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City-to-regional movers causing flow-on effect: Brokers

by Charlotte Humphrys12 minute read

The rising trend of city-siders moving to regional Australia has driven up house prices at the expense of FHBs, brokers have said.

The Commonwealth Bank of Australia’s (CBA) quarterly Regional Movers Index (RMI) found that the number of city dwellers moving to regional Australia hit a 12-month high in the March 2024 quarter.

According to CBA, the number of city dwellers moving to the regions was 20 per cent above the pre-COVID-19 average.

The CEO of the RAI, Liz Ritchie, said the figures showed that Australia’s “regional renaissance” has not finished, with 24 per cent more people moving from the city to regional Australia than regional Australians moving to the cities.


Ritchie said that city dwellers were moving to the regions due to unaffordability in the city, with rising house prices and cost-of-living pressures affecting many.

Speaking to The Adviser, Ashleigh Pakis, mortgage broker and director of Panache Finance in Goulburn, noted that house prices in her region had increased significantly, with her average loan size increasing from $280,000 in 2020 to approximately $400,000 now.

Ben Eick, regional manager of Nectar Mortgages in Newcastle, echoed this, telling The Adviser that the influx of city dwellers into the regions has allowed those borrowers to get “more bang for their buck” in regional areas while being employed on a Sydney wage.

He said that those moving from the capital city to Newcastle had less cost-of-living pressures with cheaper living in the regions, but many are able to remain on “Sydney wages” with more work-from-home opportunities becoming available.

Emma Schuch, a regional NSW mortgage broker and founder of Strive Financial Group, said that she has noticed a trend of city-goers moving to Port Macquarie.

Schuch, however, said that city dwellers moving to Port Macquarie has not driven up house prices in the same way - as it a large regional hub.

”We have, here in Port Macquarie, noticed a lot of city people moving to the country but the prices of houses are staying the same [as in the city].

“The reason why prices here in small towns have gone up is because people from the city are moving here,” she said.

The Port Macquarie-based broker said that demand from city-siders has actually held the region’s market and protected property prices from falling.

Schuch said: “The properties here haven’t taken a big dive and that’s because people are selling up for $1.5 million in Sydney and they can buy a house here in Port Macquarie outright for $1 million. They’re holding our market here in Port Macquarie.”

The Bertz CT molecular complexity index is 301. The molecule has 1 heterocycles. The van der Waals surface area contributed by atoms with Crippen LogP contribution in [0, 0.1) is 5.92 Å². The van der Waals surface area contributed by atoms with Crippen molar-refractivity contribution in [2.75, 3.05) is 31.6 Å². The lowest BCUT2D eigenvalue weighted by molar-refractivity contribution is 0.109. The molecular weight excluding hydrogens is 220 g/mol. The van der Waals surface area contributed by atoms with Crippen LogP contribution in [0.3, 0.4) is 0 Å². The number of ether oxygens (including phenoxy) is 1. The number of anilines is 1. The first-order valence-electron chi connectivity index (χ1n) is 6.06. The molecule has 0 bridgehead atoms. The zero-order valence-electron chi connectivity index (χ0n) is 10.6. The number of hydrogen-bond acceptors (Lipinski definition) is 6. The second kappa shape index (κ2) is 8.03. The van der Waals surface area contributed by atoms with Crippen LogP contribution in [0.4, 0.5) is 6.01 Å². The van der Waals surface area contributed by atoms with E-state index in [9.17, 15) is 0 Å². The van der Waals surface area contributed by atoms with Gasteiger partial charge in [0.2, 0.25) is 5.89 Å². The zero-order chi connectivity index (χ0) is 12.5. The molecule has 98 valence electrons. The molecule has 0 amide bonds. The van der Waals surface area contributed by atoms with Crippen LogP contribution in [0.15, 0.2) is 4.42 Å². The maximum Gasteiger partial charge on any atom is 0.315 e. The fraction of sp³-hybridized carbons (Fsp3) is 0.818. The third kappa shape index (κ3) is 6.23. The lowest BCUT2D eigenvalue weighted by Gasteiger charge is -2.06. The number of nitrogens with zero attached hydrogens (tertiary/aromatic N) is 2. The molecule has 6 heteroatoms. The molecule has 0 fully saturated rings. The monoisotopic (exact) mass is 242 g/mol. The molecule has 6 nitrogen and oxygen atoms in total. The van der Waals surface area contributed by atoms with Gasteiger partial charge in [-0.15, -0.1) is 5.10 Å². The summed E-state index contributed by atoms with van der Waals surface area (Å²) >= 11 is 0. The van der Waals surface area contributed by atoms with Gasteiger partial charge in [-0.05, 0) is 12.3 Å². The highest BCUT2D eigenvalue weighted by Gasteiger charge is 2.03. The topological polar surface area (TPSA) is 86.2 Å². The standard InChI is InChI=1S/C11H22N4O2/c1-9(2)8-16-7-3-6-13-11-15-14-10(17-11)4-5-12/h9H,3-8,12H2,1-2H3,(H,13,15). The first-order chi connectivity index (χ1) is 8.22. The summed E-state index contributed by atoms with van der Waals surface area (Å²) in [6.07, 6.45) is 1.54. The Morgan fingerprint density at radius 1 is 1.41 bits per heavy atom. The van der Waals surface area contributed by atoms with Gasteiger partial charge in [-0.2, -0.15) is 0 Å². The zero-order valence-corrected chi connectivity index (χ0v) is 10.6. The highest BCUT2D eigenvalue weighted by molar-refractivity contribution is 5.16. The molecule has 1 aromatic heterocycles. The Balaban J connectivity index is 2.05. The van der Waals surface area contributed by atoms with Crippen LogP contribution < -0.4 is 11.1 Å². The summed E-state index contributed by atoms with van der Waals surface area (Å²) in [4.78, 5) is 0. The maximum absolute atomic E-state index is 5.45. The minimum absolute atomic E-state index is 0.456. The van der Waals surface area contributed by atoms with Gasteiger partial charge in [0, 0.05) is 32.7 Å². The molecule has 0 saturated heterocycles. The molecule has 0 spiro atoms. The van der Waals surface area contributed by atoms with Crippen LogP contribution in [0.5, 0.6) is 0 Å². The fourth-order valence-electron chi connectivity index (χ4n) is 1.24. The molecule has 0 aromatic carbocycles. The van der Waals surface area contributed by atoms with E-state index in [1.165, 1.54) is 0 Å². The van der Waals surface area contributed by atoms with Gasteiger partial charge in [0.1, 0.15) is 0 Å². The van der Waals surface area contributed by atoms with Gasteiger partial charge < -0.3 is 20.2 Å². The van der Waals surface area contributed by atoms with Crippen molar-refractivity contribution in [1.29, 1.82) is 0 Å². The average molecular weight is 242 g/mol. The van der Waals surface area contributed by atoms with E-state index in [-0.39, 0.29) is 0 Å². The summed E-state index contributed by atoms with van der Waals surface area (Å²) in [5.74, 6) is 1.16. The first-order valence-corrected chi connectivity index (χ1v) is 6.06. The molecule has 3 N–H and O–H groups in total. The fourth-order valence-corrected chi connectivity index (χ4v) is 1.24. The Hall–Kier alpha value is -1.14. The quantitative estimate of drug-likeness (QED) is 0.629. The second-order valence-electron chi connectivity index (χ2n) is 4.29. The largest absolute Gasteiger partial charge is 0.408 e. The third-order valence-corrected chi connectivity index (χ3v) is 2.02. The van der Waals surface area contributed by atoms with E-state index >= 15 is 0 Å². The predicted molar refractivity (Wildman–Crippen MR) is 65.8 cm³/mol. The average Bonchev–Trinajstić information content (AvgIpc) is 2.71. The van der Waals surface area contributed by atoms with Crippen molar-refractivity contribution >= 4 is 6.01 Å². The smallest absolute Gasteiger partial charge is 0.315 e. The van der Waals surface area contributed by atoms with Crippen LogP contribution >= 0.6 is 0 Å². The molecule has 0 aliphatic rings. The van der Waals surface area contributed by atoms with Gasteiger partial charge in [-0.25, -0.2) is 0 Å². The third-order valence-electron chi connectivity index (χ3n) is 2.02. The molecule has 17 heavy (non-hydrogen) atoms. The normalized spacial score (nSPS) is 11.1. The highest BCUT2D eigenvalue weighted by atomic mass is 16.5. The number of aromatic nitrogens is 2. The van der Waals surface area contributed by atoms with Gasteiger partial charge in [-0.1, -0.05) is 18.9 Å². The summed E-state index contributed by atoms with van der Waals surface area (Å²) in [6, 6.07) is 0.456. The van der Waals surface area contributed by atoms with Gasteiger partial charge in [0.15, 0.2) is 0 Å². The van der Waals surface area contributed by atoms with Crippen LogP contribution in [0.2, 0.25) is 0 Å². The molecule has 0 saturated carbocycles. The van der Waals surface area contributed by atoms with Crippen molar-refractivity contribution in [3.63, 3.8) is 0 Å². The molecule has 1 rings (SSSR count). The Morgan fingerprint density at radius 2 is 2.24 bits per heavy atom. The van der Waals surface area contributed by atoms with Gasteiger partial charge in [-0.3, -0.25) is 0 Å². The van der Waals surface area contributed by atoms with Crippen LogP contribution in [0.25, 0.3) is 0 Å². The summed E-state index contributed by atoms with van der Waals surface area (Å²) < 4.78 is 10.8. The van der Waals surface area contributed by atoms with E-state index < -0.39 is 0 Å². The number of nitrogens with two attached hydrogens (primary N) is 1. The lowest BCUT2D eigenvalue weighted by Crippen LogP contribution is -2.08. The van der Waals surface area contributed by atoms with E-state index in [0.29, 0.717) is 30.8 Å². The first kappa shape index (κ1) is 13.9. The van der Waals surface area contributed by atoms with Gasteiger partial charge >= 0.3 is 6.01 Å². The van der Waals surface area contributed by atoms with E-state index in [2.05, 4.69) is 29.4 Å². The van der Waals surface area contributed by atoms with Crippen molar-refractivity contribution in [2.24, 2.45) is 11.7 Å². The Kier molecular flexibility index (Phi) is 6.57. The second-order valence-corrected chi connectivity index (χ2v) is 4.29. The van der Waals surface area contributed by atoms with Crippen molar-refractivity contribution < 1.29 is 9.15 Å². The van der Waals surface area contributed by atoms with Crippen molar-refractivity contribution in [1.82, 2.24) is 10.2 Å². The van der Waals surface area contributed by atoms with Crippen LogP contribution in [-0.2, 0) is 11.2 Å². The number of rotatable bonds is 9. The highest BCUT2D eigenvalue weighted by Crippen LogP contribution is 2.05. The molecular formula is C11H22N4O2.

While the market in Port Macquarie has held steady, Schuch said the tree-change, sea-change effect on price was having a negative impact on local first home buyers (FHBs).

The Port Macquarie local said that many of her FHB clients are looking at smaller towns outside of Port Macquarie to buy a home.

Similarly, Pakis noted that increased demand from city dwellers moving to the Goulburn region had made it harder for local residents to enter the market: “There’s a lot of local people that are on lower average incomes … so it’s making it harder for regional people to get into the market,” she explained.

She noticed a similar trend to Schuch, stating that regional buyers were now looking at moving further out in the regions to afford a mortgage.

Pakis said, however, that city dwellers moving to the regions was still a positive trend, as it attracts better resources for the community: “It’s a positive thing for some regional areas, because more people moving to the area creates more need for jobs and more services. It’s making the regional towns come back to life in some areas.”

Ritchie had similar sentiments, stating: “This movement in population can no longer be seen as a quirky flow-on effect from the lockdown years. A societal shift is underway.

“This sustained trend provides tangible evidence regarding the importance of investing in and supporting the regions, to ensure communities have the services, skills, and infrastructure they need for their growing populations.”

Bankwest also revealed last week that young Australians are becoming increasingly willing to sacrifice property features to afford a home.

[Related: Young Aussies sacrificing little luxuries to enter property market]

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